Medical EducationOriginal Article

Undergraduate Knowledge of Osteopathic Medicine: What Premedical Students Know About Osteopathic Medicine and Its Effect on Burnout

Philip B. Collins, DO; Laura Collins, MA; Gianna Bowler Darrow, PhD; and Jennifer Sepede, DO
Notes and Affiliations
Notes and Affiliations

Received: March 13, 2020

Accepted: April 29, 2020

Published: November 2, 2020

J Am Osteopath Assoc; 120(12): 855-864

Context: Undergraduate student interest in becoming a physician continues to rise, but so too does the difficulty of earning acceptance to medical school. In this competitive environment, little is known about premedical students’ knowledge of their medical school options. Moreover, as undergraduate students’ emotional health continues to decline, little is known about whether premedical students experience or are at increased risk for the burnout symptoms reported by medical students and other physicians in training.

Objectives: To examine premedical undergraduate students’ knowledge of osteopathic medicine, assess how they learned of osteopathic medicine, and collect information about any reported feelings of burnout.

Methods: In this institutional review board approved study, we electronically distributed an anonymous survey to 342 premedical undergraduate students at a midsize, public research undergraduate institution. The survey included 56 questions. Students were surveyed on their preference of medical schools, knowledge of osteopathic medicine, and experience with burnout via the Maslach Burnout Inventory which measures exhaustion, cynicism, and professional efficacy. Of those who completed the survey, only those who confirmed that they currently considered themselves to be premedical students were included in our analysis. A 2×2 factorial analysis of variance (ANOVA) test was applied to assess main and interaction effects amongst respondents who preferred osteopathic or allopathic programs, whether they learned of osteopathic medicine programs by their own research, and their scores on the 3 measures of the Maslach Burnout Inventory: exhaustion, cynicism, and professional efficacy. Bivariate and factorial analyses were completed using SPSS v26 software (IBM). All tests were 2-tailed and used a .05 standard P value.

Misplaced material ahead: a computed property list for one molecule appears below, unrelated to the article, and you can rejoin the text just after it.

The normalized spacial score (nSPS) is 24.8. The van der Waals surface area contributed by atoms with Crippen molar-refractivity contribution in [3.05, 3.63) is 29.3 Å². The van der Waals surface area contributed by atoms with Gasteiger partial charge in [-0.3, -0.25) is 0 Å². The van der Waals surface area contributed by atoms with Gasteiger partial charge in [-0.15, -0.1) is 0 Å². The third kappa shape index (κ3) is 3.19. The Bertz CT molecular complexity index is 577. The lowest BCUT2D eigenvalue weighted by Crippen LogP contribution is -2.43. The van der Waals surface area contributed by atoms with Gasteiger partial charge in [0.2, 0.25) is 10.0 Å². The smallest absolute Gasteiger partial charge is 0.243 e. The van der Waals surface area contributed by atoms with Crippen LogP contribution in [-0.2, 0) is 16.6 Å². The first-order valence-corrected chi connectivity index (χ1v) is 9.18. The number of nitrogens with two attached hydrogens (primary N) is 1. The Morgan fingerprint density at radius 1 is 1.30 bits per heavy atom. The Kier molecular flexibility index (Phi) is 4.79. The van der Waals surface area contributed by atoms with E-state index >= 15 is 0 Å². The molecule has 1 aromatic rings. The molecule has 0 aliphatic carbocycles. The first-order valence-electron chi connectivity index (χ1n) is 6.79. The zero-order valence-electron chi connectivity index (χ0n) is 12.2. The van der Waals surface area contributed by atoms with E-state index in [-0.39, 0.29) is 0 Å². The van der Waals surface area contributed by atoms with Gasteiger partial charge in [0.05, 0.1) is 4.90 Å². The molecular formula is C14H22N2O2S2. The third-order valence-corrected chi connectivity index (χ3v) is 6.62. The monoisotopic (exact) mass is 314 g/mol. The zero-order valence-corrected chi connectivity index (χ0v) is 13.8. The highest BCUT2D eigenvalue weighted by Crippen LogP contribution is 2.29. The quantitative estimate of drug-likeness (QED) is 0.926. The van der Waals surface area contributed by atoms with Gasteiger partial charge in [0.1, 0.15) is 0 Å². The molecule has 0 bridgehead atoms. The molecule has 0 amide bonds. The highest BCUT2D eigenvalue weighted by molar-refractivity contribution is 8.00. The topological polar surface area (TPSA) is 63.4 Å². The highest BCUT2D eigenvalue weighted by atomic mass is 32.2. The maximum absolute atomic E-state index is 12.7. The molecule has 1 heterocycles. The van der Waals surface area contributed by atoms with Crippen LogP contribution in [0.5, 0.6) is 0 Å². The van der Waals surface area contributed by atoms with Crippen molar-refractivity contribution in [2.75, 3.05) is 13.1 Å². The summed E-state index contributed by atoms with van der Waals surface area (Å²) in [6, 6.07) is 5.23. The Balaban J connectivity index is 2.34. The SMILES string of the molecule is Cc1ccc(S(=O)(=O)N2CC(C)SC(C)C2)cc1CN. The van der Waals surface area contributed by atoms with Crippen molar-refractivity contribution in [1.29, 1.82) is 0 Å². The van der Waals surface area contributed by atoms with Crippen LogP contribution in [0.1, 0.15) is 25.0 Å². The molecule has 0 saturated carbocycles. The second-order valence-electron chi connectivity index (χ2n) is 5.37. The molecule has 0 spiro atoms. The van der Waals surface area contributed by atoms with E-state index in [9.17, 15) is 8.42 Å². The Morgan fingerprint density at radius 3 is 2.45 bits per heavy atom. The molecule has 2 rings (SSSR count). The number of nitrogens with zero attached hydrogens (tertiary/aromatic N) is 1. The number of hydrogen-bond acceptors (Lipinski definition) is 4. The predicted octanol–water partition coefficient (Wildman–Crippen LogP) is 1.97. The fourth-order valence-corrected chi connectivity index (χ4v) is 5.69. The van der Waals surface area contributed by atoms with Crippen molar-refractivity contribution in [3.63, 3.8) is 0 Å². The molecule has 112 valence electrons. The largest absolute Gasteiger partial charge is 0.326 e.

Results: Of 342 students to whom the survey was sent, 160 (46.8%) responded, and only 92 (26.9%) considered themselves premedical students. Of the 160 students analyzed in our study, 80 (50%) reported first learning of osteopathic medicine through their own research. A 2×2 factorial ANOVA revealed a significant interaction effect for cynicism in respondents who reported learning of osteopathic medicine programs on their own. Conversely, when respondents reported learning of osteopathic medicine programs from another source, they also reported significantly lower cynicism (F[1,1]5.23, P=.03) and exhaustion (F[1,13] 5.79, P=.02) scores. Of the 92 respondents, only 2 students (2.2%) answered all questions regarding general osteopathic medical knowledge correctly.

Conclusions: The results of this study suggest that among premedical students, knowledge of osteopathic medicine may be incomplete and may be impeding medical school applications. Furthermore, respondents who reported interest in osteopathic medical schools and learned of this option through their own research seemed to experience greater burnout. Based on these findings, increased outreach and education have the potential to not only better inform students of the osteopathic profession, but also to reduce burnout.

Read Full Article